In lieu of an abstract, here is a brief excerpt of the content:

W r i t i n g S e l f ( E f f a c i n g l y ) : E - r a c e - d P r e s e n c e s in Th e Lif e a n d A d v e n tu r e s o f Na t L o ve1 K e n n e t h S p e i r s We may say that self-fashioning occurs at the point of encounter between an authority and an alien, that what is produced in this encounter partakes of both the authority and the alien that is marked for attack, and hence that any achieved identity always contains within itself the signs of its own subversion or loss. —Stephen Greenblatt, Renaissance SelfFashioning Although many blacks worked as cowboys on the western range dur­ ing the nineteenth century, far more than western history or mythology allow, only Nat Love is known to have written about his experiences.2 As remarkable as it is, The Life and Adventures of Nat Love (1907) is the only extant autobiography by a black cowboy from the nineteenth-century American West. Nat Love’s autobiography tells the story of his life as a slave boy in Tennessee, a cowboy roaming the range, and, finally, a Pullman porter riding the western rails. Love’s life spanned a rich period in U.S. history. He experienced firsthand the horrors of slavery, and then, in the first years of Reconstruction, he struggled to survive its aftermath before striking out for the West. There he witnessed the transformation, or “taming,” of the West from a wide open range sup­ porting large herds of cattle, buffalo, and wild mustangs, to its eventual “settlement” and dependence on farming and the railroad and mining industries. In 1890— the year Frederick Jackson Turner famously des­ ignated as the closing of the frontier— Love left the range and found work as a Pullman porter, thus participating in the rise and spread of industrial capitalism across the continent. The fact that Love is an African American opens up potentially significant dimensions to our understanding of such crucial events and experiences in U.S. history. The book’s subtitle, “A True History of Slavery Days, Life on the Great Cattle Ranges and on the Plains of the ‘Wild and Woolly’ West, Based on Facts, and Personal Experiences of the Author,” emphasizes the wide-open western style of storytelling that readers would expect from W e s t e r n A m e r ic a n L i t e r a t u r e 4 0 .3 ( F a l l 2 0 0 5 ) : 3 0 1 -2 0 . 3 0 2 W e s t e r n A m e r ic a n L it e r a t u r e F a l l 2 0 0 5 Love’s retelling of what he calls in the preface his “unusually adventurous life.” Yet the photograph of Love with his wife and daughter elegantly posed in formal attire, which serves as a frontispiece and sits facing the title page, suggests an entirely different orientation toward the material of his life (figure 1). The broad range of experiences implied by this coupling of the formal portrait of the frontispiece with Love’s identification on the title page as “Deadwood Dick,” hero of the “ ‘Wild and Woolly’ West,” serves to announce at the outset that one of the striking features of Love’s life story— and perhaps its principal challenge to readers— is its use of a variety of written and pictorial forms of self-making. The contrasting, even opposing selves fashioned in the title page and the frontispiece force the reader/viewer to navigate a series of traverses, for example, from rugged cowboy to refined gentleman, from roamer of the wild, woolly West to resident of the elegant, comfortable parlor, and most significantly, from racially unmarked to racially marked. In this way, the frontispiece photo of Love and his family reinscribes the race that is largely absent from the written life, illustrating what the written text strains to dislodge...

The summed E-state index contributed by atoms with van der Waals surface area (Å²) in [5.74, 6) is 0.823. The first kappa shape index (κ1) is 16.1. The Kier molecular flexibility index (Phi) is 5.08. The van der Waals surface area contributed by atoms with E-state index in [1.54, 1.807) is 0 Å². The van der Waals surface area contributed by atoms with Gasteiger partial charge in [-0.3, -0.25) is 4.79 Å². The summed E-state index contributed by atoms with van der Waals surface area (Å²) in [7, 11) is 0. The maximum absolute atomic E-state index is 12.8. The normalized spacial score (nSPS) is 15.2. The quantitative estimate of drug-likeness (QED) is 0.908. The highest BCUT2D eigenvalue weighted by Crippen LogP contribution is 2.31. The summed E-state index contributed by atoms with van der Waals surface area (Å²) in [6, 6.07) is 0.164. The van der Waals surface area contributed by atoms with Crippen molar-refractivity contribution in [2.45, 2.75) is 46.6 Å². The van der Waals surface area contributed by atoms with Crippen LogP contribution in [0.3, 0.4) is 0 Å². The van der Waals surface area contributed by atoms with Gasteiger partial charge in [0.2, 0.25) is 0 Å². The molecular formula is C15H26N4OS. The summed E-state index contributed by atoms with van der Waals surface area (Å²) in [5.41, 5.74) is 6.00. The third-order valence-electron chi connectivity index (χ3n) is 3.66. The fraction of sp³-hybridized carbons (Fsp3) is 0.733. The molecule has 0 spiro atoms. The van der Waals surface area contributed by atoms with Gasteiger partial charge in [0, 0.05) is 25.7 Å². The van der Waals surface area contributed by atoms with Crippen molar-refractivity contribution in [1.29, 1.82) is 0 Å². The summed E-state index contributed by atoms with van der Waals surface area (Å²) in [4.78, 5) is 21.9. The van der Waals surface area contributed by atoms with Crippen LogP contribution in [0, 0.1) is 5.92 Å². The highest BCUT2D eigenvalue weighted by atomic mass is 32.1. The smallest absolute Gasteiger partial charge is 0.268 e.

pdf

Additional Information

ISSN
1948-7142
Print ISSN
0043-3462
Pages
pp. 301-320
Launched on MUSE
2017-10-04
Open Access
No
Back To Top

This website uses cookies to ensure you get the best experience on our website. Without cookies your experience may not be seamless.